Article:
Posted by Irwin Kirsch on March 02, 1999 at 11:41:24:
In Reply to: Color, Color, Color posted by R. John Howe on March 02, 1999 at 05:42:29:
: Dear folks -
: The inability to touch a piece of weaving is repeatedly mentioned as the chief draw back in buying a rug on the Internet. I'm also impressed with how difficult it is yet to determine accurately the colors in a rug there.
: One of the earliest rules I remember hearing about estimating color when one is looking at a rug "in the wool," is that one should always take it to natural light. (Reason: the colors are very likely to be different there.)
: I know of a number of experienced folks who have bought weavings on the Internet and who have found when the piece arrived that the colors were markedly different from what they had seen on the screen.
: Yes, we can do wonderful things to adjust color. (Wendel Swan, before he put up his little Persian change purses, adjusted the colors on the screen carefully in a side by side comparison with the pieces but who knows how close the colors on my screen were to those adjustments when I viewed these images?) Even pixel level adjustments on one end may not produce the same shades at the other.
: So I would add the accurate determination of color to the current obstacles that interfere with the project of buying a rug on the Internet.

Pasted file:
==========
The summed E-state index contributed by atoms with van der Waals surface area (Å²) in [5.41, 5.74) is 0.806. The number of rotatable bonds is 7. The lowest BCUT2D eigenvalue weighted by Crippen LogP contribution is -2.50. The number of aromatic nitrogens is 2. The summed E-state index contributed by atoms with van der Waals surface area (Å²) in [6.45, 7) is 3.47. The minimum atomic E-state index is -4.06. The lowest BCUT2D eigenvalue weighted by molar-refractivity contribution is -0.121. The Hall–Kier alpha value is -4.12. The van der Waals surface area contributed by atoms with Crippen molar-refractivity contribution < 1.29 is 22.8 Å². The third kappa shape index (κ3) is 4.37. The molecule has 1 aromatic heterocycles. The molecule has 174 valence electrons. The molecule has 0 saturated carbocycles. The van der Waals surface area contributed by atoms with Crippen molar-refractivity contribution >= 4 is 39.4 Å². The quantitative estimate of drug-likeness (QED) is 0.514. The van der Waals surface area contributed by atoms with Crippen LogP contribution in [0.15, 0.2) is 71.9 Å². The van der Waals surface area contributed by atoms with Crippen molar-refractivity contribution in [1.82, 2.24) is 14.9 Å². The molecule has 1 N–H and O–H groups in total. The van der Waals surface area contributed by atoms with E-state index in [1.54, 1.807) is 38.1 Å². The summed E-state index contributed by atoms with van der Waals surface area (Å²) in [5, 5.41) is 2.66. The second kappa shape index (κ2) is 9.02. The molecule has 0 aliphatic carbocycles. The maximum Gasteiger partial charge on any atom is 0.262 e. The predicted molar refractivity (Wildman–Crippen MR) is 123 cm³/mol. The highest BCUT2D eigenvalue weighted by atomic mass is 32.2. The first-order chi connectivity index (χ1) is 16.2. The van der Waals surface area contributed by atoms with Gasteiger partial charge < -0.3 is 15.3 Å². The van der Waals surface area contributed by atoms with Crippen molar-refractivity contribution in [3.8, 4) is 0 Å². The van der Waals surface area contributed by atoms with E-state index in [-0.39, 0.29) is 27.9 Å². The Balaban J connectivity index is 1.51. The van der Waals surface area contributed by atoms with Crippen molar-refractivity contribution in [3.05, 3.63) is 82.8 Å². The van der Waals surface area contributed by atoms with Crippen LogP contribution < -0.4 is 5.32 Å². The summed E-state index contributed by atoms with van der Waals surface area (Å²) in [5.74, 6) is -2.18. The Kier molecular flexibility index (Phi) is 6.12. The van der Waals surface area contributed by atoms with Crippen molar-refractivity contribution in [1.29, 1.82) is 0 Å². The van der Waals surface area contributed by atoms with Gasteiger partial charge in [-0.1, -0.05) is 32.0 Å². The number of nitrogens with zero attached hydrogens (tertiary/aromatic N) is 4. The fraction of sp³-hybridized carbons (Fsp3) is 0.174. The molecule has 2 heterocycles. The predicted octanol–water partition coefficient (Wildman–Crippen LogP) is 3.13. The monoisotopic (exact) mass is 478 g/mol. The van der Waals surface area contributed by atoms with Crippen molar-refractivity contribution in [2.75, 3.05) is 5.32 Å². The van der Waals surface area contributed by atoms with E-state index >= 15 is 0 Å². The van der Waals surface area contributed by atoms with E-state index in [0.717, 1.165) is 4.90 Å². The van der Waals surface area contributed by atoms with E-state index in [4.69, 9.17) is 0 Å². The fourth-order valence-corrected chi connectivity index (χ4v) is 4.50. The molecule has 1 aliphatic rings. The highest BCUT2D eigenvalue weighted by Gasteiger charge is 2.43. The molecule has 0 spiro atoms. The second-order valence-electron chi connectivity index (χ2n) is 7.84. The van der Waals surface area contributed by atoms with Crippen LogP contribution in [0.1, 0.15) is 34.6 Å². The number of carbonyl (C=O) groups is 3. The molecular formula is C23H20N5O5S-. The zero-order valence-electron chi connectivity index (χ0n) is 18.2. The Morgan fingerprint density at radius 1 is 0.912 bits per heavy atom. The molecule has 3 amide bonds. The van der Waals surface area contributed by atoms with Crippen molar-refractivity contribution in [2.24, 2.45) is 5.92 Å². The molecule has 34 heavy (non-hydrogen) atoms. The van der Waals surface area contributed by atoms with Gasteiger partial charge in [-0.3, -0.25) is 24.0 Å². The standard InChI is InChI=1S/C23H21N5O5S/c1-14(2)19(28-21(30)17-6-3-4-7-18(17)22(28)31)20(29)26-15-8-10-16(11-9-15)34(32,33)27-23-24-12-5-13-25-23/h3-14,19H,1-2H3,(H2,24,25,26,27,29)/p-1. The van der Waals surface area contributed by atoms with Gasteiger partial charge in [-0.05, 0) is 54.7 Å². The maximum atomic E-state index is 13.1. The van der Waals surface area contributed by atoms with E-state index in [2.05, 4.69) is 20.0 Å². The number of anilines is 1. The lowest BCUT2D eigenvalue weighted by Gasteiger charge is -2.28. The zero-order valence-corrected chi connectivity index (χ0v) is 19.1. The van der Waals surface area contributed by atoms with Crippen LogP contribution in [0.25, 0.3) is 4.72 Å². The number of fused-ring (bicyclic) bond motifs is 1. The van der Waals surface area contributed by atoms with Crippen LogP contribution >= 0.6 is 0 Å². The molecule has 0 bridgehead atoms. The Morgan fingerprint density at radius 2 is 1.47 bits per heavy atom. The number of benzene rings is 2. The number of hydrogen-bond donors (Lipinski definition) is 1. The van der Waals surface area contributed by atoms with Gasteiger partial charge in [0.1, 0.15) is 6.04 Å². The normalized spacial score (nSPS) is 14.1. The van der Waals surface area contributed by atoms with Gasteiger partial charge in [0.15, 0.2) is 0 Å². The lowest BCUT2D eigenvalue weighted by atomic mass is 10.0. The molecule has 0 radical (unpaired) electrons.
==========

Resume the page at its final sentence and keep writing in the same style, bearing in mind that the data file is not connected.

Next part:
: John Howe
How many great collectible pile weavings are being sold on the "instant" internet auctions like e-bay? I frankly do not know but suspect very, very few. How many of the hundreds or thousands of e-bays' listings fetch more than $5000 or $10,000? Having to make a decision within a week or so based solely on design and not being able to personally inspect the goods limits its appeal to me. I suspect that most of those weavings are bringing less than $500-$1000 since people will "risk" that amount in the hopes of snaring a good buy or what looks like an appealing design.
In my opinion, the real benefit of the Internet for rugs buying is that it's a great initial screening device for those weavings posted on dealers or sellers web sites. If one likes the initial design, and color, then contact is initiated in obtaining further info or photos, or having the rug shipped to the prospective buyer so one can view the piece in the daylight, etc. This would lead to telephone conversations and developing greater rapport and trust between buyer and seller. I feel this form of interaction will increase as more dealers in time will create their own web sites and will be able to reach more people and allow buyers, particularly those in rural areas where obtaining local collectibles is practically impossible.
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